# Finite Union of Finite Sets is Finite

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## Theorem

Let $S$ be a finite set of finite sets.

Then the union of $S$ is finite.

## Proof 1

The proof proceeds by induction.

Let $S$ be a finite set with cardinality $n$.

If $n = 0$ then $S = \O$, so $\bigcup S = \O$, which is finite.

Suppose that an arbitrary finite set with cardinality $n$ of finite sets has a finite union.

Let $S$ have cardinality $n^+$.

Then there is a bijection $f: n^+ \to S$.

Then:

- $\ds \bigcup S = \bigcup_{k \mathop \in n^+} \map f k = \bigcup_{k \mathop \in n} \map f k \cup \map f n$

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By Union of Finite Sets is Finite, $\bigcup S$ is finite.

$\blacksquare$

## Proof 2

Let $S = \set {A_1, \ldots, A_n}$ such that $A_k$ is finite $\forall k = 1, \ldots, n$.

Set:

- $m = \max \set {\card {A_1}, \ldots, \card {A_n} }$

Then:

- $\ds \card {\bigcup_{k \mathop = 1}^n A_k} \le \sum_{k \mathop = 1}^n \card {A_k} \le \sum_{k \mathop = 1}^n m = n m$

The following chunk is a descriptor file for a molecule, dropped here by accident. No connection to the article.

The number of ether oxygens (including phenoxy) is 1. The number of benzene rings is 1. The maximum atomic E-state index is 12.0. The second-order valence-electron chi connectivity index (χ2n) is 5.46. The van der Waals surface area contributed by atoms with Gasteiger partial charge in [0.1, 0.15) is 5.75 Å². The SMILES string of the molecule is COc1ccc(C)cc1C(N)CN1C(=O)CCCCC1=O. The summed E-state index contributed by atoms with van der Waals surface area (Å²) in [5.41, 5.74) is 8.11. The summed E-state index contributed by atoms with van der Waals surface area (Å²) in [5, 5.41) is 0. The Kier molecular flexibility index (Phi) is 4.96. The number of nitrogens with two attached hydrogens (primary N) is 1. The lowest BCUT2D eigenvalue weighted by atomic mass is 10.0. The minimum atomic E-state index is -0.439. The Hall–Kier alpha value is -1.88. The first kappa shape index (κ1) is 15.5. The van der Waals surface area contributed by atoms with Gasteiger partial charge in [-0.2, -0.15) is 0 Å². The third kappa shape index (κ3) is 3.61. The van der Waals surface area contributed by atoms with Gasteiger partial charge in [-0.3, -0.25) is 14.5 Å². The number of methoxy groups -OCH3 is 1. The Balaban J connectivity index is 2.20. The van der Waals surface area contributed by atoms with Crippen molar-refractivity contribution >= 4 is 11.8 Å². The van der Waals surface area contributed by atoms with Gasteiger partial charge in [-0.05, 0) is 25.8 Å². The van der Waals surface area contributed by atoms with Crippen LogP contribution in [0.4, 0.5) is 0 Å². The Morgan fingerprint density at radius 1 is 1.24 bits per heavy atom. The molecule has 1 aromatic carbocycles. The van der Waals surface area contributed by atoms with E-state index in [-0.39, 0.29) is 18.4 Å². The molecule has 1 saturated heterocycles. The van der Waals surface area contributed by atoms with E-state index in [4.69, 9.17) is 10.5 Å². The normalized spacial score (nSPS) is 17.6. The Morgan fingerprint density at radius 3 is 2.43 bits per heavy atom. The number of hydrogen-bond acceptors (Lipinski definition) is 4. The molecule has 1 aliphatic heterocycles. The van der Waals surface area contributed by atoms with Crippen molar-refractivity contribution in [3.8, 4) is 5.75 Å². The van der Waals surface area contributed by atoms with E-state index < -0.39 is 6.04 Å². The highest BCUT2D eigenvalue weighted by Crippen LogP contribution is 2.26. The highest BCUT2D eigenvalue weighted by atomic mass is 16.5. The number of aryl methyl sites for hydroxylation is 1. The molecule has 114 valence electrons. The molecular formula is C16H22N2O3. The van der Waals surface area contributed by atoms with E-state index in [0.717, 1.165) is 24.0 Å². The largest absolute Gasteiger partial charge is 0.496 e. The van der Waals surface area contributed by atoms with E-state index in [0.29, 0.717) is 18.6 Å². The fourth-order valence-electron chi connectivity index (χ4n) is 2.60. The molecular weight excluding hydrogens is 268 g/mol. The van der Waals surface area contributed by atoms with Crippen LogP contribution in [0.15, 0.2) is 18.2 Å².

This article, or a section of it, needs explaining.In particular: needs to invoke a link to result that shows $\card {\bigcup_{k \mathop = 1}^n A_k} \le \sum_{k \mathop = 1}^n \card {A_k}$You can help $\mathsf{Pr} \infty \mathsf{fWiki}$ by explaining it.To discuss this page in more detail, feel free to use the talk page.When this work has been completed, you may remove this instance of `{{Explain}}` from the code. |

Hence the result.

$\blacksquare$

## Sources

- 2010: Raymond M. Smullyan and Melvin Fitting:
*Set Theory and the Continuum Problem*(revised ed.) ... (previous) ... (next): Chapter $3$: The Natural Numbers: $\S 6$ Finite Sets: Exercise $6.3$